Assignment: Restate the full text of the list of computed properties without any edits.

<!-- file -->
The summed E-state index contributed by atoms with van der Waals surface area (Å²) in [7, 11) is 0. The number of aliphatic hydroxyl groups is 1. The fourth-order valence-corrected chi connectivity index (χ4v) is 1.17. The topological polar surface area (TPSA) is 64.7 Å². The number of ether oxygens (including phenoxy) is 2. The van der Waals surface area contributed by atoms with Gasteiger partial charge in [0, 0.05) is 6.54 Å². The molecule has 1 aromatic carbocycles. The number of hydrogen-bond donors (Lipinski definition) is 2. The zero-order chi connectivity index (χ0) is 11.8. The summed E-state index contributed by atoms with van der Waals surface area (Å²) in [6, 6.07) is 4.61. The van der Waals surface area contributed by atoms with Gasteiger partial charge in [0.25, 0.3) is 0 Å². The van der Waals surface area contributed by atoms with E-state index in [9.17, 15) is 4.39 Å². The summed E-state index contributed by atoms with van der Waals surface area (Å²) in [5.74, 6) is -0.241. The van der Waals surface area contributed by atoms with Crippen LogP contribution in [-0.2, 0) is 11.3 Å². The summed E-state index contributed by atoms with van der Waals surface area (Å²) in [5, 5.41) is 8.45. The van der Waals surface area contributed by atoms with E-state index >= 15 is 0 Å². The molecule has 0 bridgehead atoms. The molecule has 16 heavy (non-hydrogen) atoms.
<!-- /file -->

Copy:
The summed E-state index contributed by atoms with van der Waals surface area (Å²) in [7, 11) is 0. The number of aliphatic hydroxyl groups is 1. The fourth-order valence-corrected chi connectivity index (χ4v) is 1.17. The topological polar surface area (TPSA) is 64.7 Å². The number of ether oxygens (including phenoxy) is 2. The van der Waals surface area contributed by atoms with Gasteiger partial charge in [0, 0.05) is 6.54 Å². The molecule has 1 aromatic carbocycles. The number of hydrogen-bond donors (Lipinski definition) is 2. The zero-order chi connectivity index (χ0) is 11.8. The summed E-state index contributed by atoms with van der Waals surface area (Å²) in [6, 6.07) is 4.61. The van der Waals surface area contributed by atoms with Gasteiger partial charge in [0.25, 0.3) is 0 Å². The van der Waals surface area contributed by atoms with E-state index in [9.17, 15) is 4.39 Å². The summed E-state index contributed by atoms with van der Waals surface area (Å²) in [5.74, 6) is -0.241. The van der Waals surface area contributed by atoms with Crippen LogP contribution in [-0.2, 0) is 11.3 Å². The summed E-state index contributed by atoms with van der Waals surface area (Å²) in [5, 5.41) is 8.45. The van der Waals surface area contributed by atoms with E-state index >= 15 is 0 Å². The molecule has 0 bridgehead atoms. The molecule has 16 heavy (non-hydrogen) atoms.